I’m not sure why it never happened before; I guess I never tried to schedule a post in WordPress (since 2.7, anyway) on a Media Temple (dv) server (even though most of our clients are on Media Temple and many of them use WordPress!). Regardless, it was happening now—the infamous “missed schedule” problem.
Initially, I thought the problem was due to our staging server being secured by basic authentication. I removed it, but the problem persisted. Then I turned to the WordPress forums, but to no avail. The best answer was that it was a server configuration problem (every other suggestion seemed like a snake oil remedy). However, knowing that it was a server configuration problem didn’t really help, since I had no idea what the server configuration issue was or how to resolve it.
It turns out the answer was simple and only one Google query away:
… Media Temple’s (dv) configuration was responsible for the “Missed schedule” errors I was getting in WordPress.By default, the
/etc/hostsfile looks like this:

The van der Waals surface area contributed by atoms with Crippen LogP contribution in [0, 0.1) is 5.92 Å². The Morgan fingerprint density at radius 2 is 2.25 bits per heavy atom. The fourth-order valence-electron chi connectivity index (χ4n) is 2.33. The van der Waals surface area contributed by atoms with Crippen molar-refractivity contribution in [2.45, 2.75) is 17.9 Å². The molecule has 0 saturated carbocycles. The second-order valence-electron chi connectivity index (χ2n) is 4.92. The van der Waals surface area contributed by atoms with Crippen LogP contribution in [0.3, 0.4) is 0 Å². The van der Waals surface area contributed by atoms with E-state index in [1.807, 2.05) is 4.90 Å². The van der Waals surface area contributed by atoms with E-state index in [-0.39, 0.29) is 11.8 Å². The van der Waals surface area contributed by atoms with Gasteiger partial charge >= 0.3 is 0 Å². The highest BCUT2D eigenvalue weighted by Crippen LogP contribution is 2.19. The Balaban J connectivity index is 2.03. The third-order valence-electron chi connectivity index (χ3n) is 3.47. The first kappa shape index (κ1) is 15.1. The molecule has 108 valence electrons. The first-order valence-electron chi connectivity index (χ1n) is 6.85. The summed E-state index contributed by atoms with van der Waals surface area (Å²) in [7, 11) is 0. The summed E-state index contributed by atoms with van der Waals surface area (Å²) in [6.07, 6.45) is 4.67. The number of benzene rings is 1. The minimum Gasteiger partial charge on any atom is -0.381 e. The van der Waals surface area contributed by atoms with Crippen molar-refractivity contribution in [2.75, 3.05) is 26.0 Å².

127.0.0.1 yourdomain.com yourdomain localhost localhost.localdomain
To execute cron tasks, WordPress needs to post to the URL
http://yourdomain.com/wp-cron.php?doing_wp_cron. This isn’t usually a problem, but with the above hosts file and Plesk's Apache configuration, that URL will actually result in a 404 error.
To resolve this, SSH into your (dv) server and run the following commands:
I to enter insert mode
Change the hosts file to read:
127.0.0.1 localhost localhost.localdomain
xxx.xxx.xxx.xxx yourdomain.com yourdomain
ESC to exit insert mode and
:wq to save your changes and exit.
That's it! There's no need to restart the server. Note—This is not necessary on Media Temple's (gs) service. Scheduling should work fine there.